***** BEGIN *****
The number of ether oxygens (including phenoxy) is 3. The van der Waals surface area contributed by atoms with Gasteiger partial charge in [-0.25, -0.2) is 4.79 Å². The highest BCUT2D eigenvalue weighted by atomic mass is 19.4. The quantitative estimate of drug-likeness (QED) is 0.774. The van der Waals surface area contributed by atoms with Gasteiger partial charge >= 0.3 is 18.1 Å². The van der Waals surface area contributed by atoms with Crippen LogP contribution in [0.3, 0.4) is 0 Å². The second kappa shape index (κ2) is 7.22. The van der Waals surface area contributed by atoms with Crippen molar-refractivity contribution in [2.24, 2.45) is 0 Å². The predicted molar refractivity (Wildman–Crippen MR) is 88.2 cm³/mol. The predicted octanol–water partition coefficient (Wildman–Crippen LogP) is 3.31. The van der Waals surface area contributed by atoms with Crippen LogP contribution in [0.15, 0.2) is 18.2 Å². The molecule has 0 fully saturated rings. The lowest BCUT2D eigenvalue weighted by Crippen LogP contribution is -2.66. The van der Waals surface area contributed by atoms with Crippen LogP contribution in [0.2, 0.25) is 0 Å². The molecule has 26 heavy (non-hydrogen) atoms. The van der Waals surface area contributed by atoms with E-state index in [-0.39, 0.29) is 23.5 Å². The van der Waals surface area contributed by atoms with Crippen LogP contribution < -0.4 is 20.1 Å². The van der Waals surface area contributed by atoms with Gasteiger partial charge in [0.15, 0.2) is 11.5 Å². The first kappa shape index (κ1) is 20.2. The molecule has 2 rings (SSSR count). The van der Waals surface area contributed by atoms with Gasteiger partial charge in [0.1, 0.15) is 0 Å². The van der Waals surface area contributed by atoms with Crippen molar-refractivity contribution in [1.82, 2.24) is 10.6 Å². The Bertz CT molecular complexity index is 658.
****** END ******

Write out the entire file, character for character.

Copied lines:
The number of ether oxygens (including phenoxy) is 3. The van der Waals surface area contributed by atoms with Gasteiger partial charge in [-0.25, -0.2) is 4.79 Å². The highest BCUT2D eigenvalue weighted by atomic mass is 19.4. The quantitative estimate of drug-likeness (QED) is 0.774. The van der Waals surface area contributed by atoms with Gasteiger partial charge >= 0.3 is 18.1 Å². The van der Waals surface area contributed by atoms with Crippen LogP contribution in [0.3, 0.4) is 0 Å². The second kappa shape index (κ2) is 7.22. The van der Waals surface area contributed by atoms with Crippen molar-refractivity contribution in [2.24, 2.45) is 0 Å². The predicted molar refractivity (Wildman–Crippen MR) is 88.2 cm³/mol. The predicted octanol–water partition coefficient (Wildman–Crippen LogP) is 3.31. The van der Waals surface area contributed by atoms with Crippen LogP contribution in [0.15, 0.2) is 18.2 Å². The molecule has 0 fully saturated rings. The lowest BCUT2D eigenvalue weighted by Crippen LogP contribution is -2.66. The van der Waals surface area contributed by atoms with Crippen LogP contribution in [0.2, 0.25) is 0 Å². The molecule has 26 heavy (non-hydrogen) atoms. The van der Waals surface area contributed by atoms with E-state index in [-0.39, 0.29) is 23.5 Å². The van der Waals surface area contributed by atoms with Crippen LogP contribution < -0.4 is 20.1 Å². The van der Waals surface area contributed by atoms with Gasteiger partial charge in [0.15, 0.2) is 11.5 Å². The first kappa shape index (κ1) is 20.2. The molecule has 2 rings (SSSR count). The van der Waals surface area contributed by atoms with Gasteiger partial charge in [0.1, 0.15) is 0 Å². The van der Waals surface area contributed by atoms with Crippen molar-refractivity contribution in [1.82, 2.24) is 10.6 Å². The Bertz CT molecular complexity index is 658.